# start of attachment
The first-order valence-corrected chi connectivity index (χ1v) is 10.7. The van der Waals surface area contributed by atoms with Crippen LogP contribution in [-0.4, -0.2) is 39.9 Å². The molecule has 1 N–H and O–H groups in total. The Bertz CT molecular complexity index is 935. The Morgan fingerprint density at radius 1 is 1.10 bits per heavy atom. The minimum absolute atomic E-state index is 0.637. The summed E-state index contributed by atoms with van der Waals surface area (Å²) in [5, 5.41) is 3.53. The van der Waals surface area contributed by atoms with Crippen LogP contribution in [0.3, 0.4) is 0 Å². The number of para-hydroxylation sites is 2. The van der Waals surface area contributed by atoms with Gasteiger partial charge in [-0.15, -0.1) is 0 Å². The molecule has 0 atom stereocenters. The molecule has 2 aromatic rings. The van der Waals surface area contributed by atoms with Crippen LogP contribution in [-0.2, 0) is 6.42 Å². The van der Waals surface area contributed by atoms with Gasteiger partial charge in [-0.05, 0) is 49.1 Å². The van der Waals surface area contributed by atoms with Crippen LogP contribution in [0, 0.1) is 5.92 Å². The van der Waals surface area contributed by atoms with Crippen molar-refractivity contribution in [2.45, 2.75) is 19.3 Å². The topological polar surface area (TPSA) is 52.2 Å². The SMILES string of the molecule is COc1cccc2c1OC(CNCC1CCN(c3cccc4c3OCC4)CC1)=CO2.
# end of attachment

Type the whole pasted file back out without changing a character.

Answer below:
The first-order valence-corrected chi connectivity index (χ1v) is 10.7. The van der Waals surface area contributed by atoms with Crippen LogP contribution in [-0.4, -0.2) is 39.9 Å². The molecule has 1 N–H and O–H groups in total. The Bertz CT molecular complexity index is 935. The Morgan fingerprint density at radius 1 is 1.10 bits per heavy atom. The minimum absolute atomic E-state index is 0.637. The summed E-state index contributed by atoms with van der Waals surface area (Å²) in [5, 5.41) is 3.53. The van der Waals surface area contributed by atoms with Crippen LogP contribution in [0.3, 0.4) is 0 Å². The number of para-hydroxylation sites is 2. The van der Waals surface area contributed by atoms with Gasteiger partial charge in [-0.15, -0.1) is 0 Å². The molecule has 0 atom stereocenters. The molecule has 2 aromatic rings. The van der Waals surface area contributed by atoms with Crippen LogP contribution in [-0.2, 0) is 6.42 Å². The van der Waals surface area contributed by atoms with Gasteiger partial charge in [-0.05, 0) is 49.1 Å². The van der Waals surface area contributed by atoms with Crippen LogP contribution in [0, 0.1) is 5.92 Å². The van der Waals surface area contributed by atoms with Crippen molar-refractivity contribution in [2.45, 2.75) is 19.3 Å². The topological polar surface area (TPSA) is 52.2 Å². The SMILES string of the molecule is COc1cccc2c1OC(CNCC1CCN(c3cccc4c3OCC4)CC1)=CO2.